Boyce Hydro gives up ownership of dams to lakefront property owners

Four Lakes Task Force now has ownership control of Edenville, Sanford, Secord and Smallwood dams
It has been almost four months since the failure of the Edenville and Sanford dams. The...
It has been almost four months since the failure of the Edenville and Sanford dams. The resulting catastrophic flooding caused around $175 million in damage. But that amount is just a chunk of what the Four Lakes Task Force estimates will cost to rebuild the dams and restore Wixom and Sanford Lakes.(WJRT)
Published: Nov. 18, 2020 at 4:06 PM EST
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MID-MICHIGAN (WJRT) - The owner of two dams that failed in Mid-Michigan last May, causing historic flooding along the Tittabawassee River, relinquished control of its property to lakefront property owners.

The Four Lakes Task Force announced Wednesday that a deal has been completed for Boyce Hydro to cede ownership of its property to Gladwin and Midland counties, which will hold it on behalf of the task force.

The deal includes the Edenville, Sanford, Secord and Smallwood dams. They hold back water on the Tittabawassee and Tobacco rivers to create Wixom, Sanford, Secord and Smallwood lakes.

The Edenville and Sanford dams failed in May, sending a torrent of water down the Tittabawassee River and causing historic floods in Midland and downstream toward Saginaw. Boyce Hydro filed for bankruptcy shortly after the floods and the task force announced plans to obtain the property.

The property transfer announced Wednesday requires the Four Lakes Task Force to pay more than $1.5 million.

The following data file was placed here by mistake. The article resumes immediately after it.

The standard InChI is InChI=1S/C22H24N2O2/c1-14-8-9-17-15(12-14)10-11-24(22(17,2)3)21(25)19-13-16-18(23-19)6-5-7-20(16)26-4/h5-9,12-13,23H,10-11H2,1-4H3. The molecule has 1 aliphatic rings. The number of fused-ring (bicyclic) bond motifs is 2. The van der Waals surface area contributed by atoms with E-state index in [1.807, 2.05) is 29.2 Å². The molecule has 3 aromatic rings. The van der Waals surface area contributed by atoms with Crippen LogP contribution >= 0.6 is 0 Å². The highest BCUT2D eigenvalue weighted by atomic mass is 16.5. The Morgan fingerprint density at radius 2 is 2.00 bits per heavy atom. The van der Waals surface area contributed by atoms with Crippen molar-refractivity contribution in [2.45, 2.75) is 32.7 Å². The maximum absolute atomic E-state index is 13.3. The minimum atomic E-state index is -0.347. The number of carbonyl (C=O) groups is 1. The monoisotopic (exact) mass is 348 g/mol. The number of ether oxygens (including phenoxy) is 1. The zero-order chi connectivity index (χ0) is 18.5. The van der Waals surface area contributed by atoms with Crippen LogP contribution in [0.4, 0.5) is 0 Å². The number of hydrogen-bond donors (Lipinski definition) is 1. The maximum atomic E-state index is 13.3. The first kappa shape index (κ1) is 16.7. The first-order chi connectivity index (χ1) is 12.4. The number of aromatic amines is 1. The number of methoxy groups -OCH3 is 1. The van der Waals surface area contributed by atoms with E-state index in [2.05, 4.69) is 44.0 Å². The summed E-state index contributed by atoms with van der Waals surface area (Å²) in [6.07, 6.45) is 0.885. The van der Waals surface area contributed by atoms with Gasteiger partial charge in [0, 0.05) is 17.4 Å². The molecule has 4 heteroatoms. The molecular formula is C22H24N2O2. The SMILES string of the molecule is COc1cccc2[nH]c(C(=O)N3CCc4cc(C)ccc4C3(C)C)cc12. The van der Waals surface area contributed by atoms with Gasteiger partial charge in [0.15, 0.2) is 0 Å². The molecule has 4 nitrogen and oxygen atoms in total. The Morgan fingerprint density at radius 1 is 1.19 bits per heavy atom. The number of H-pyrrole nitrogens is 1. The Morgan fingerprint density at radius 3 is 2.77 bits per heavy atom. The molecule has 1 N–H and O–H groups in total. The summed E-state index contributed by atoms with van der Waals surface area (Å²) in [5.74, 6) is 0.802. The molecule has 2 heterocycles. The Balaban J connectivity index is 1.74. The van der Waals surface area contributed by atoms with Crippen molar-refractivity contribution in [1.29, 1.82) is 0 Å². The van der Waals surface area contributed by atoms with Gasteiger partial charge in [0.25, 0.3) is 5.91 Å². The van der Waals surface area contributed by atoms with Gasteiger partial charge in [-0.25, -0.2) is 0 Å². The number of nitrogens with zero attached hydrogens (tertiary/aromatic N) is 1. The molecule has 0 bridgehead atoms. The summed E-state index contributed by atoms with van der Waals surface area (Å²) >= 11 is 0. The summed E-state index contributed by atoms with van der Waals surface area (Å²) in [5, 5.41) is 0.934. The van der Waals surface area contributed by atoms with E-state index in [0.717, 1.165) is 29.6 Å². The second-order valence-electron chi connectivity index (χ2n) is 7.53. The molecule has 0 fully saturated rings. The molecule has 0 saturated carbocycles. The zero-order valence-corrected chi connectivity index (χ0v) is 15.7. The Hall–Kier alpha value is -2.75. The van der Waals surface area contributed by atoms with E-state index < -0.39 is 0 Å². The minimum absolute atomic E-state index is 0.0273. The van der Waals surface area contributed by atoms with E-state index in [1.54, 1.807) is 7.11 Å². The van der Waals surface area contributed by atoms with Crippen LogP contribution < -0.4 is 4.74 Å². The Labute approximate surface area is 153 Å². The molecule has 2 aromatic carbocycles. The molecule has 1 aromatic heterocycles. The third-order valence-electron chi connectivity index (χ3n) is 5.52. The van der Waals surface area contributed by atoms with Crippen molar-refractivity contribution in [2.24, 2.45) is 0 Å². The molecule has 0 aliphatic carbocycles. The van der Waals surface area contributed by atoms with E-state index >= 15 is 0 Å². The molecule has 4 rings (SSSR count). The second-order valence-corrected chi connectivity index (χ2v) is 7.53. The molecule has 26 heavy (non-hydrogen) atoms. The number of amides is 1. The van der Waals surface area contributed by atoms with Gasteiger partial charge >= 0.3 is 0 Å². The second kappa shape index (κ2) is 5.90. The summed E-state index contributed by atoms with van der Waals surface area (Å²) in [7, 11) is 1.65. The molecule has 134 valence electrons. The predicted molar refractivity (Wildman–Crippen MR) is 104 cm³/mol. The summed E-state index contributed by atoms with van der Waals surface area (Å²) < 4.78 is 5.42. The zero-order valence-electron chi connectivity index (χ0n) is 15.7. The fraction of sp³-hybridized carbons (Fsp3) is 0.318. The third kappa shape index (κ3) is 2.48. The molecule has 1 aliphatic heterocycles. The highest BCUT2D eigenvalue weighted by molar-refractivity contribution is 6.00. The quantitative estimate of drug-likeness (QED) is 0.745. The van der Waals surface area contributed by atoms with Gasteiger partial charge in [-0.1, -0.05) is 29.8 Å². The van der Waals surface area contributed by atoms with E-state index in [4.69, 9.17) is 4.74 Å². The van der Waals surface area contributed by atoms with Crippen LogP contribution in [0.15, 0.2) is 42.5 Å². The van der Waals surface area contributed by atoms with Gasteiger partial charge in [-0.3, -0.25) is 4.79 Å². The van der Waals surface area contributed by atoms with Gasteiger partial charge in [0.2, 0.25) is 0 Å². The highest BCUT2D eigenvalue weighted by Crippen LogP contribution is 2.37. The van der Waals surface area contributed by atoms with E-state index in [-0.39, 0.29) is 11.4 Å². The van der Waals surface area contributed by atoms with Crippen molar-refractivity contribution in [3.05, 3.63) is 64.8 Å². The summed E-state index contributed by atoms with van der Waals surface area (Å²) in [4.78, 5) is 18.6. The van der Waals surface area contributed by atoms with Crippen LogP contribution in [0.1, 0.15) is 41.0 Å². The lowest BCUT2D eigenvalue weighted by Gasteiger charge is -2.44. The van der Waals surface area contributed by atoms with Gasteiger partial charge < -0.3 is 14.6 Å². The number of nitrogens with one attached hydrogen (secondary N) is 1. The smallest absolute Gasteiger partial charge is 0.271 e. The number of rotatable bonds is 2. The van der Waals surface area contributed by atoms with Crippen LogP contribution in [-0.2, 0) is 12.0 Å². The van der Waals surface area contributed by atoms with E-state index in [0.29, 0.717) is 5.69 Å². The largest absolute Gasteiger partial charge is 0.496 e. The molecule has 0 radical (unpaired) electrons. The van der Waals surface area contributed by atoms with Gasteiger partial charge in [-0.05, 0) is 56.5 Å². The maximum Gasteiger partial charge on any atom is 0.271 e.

• $270,000 goes to Boyce Michigan, the previous owner.
  • $152,000 goes to vendors with liens on Boyce property.
  • $1.15 million will go to U.S. Bankruptcy Court, which will split it between Byline Bank, lawyers and the bankruptcy trustee.

The Four Lakes Task Force receives funding from a special assessment of properties around the lakes behind each of the four dams. Three of five class action lawsuits against the task force have been dropped and the organization has been included in an insurance settlement trust releasing it from future liability.

With ownership of the four dams secured, the Four Lakes Task Force can continue planning a massive project to upgrade the existing dams and rebuild the failed sections. Estimates show the project will take about five years and cost about $338 million.

Property owners around the four lakes will pay about $1,500 to more than $3,000 more per year in taxes for the project. However, the Four Lakes Task Force hopes to obtain grants or government assistance to reduce the cost for homeowners.

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